J Infect Dis. 1994 Dec;170(6):1410-7. Unique Identifier : AIDSLINE
In a 10-year dynamic cohort study, 976 health care providers were
followed a mean of 1.9 years to evaluate the risk of human
immunodeficiency virus (HIV) transmission, delayed seroconversion, and
seronegative latent infection following occupational exposures. The
seroprevalence and incidence of HIV, hepatitis B virus (HBV), hepatitis
C virus (HCV), and cytomegalovirus (CMV) infection were also measured,
with annual serologic testing for viruses and postexposure HIV tests.
One of 327 percutaneous exposures (0.31%; confidence interval,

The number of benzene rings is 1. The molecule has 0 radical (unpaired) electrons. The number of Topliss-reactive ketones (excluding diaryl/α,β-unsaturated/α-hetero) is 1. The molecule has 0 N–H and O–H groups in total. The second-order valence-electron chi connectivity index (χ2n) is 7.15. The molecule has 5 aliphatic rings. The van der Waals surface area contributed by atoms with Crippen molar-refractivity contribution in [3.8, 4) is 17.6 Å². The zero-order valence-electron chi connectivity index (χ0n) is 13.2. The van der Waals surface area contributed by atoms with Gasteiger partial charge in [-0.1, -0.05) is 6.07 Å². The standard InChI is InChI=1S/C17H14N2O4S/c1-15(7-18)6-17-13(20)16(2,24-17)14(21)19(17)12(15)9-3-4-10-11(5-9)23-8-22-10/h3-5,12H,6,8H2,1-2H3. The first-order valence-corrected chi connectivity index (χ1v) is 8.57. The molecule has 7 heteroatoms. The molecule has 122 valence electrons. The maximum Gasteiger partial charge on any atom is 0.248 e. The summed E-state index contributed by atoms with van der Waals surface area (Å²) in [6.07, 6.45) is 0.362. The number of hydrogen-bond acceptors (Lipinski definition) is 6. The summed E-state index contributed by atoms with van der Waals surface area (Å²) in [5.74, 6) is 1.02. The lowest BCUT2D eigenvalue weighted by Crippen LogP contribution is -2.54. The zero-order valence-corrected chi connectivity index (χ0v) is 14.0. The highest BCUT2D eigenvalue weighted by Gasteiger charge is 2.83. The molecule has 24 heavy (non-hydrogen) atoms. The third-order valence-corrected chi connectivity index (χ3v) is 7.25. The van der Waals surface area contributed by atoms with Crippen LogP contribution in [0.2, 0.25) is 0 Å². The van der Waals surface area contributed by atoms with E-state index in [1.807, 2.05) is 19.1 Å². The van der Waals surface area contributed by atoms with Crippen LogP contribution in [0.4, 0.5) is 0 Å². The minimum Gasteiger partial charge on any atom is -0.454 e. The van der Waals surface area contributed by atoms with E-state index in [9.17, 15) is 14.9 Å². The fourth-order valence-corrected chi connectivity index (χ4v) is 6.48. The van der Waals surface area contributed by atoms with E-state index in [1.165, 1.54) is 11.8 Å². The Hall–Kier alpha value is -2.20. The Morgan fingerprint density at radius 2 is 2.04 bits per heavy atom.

0.008%-1.69%) and 0 of 398 mucocutaneous exposures to HIV-infected blood
transmitted HIV. Neither delayed seroconversions nor seronegative latent
infections were detected. The baseline seroprevalences of HBV, HIV, HCV,
and CMV infection were 21.7%, 0, 1.4%, and 43.4%, respectively.
Corresponding incidence density rates were 3.05, 0.055, 0.08, and 2.48
(per 100 person-years). Despite infection control precautions and
availability of hepatitis B vaccine, these health care providers remain
at risk for acquiring bloodborne viral infections.
Blood/VIROLOGY *Blood-Borne Pathogens Cohort Studies Comparative
Study Cytomegalovirus Infections/*EPIDEMIOLOGY Female HIV
Infections/*EPIDEMIOLOGY/TRANSMISSION *Health Personnel Hepatitis
B/*EPIDEMIOLOGY Hepatitis C/*EPIDEMIOLOGY Human Incidence
Longitudinal Studies Male *Occupational Exposure Prevalence San
Francisco/EPIDEMIOLOGY Support, Non-U.S. Gov't Support, U.S. Gov't,
P.H.S. JOURNAL ARTICLE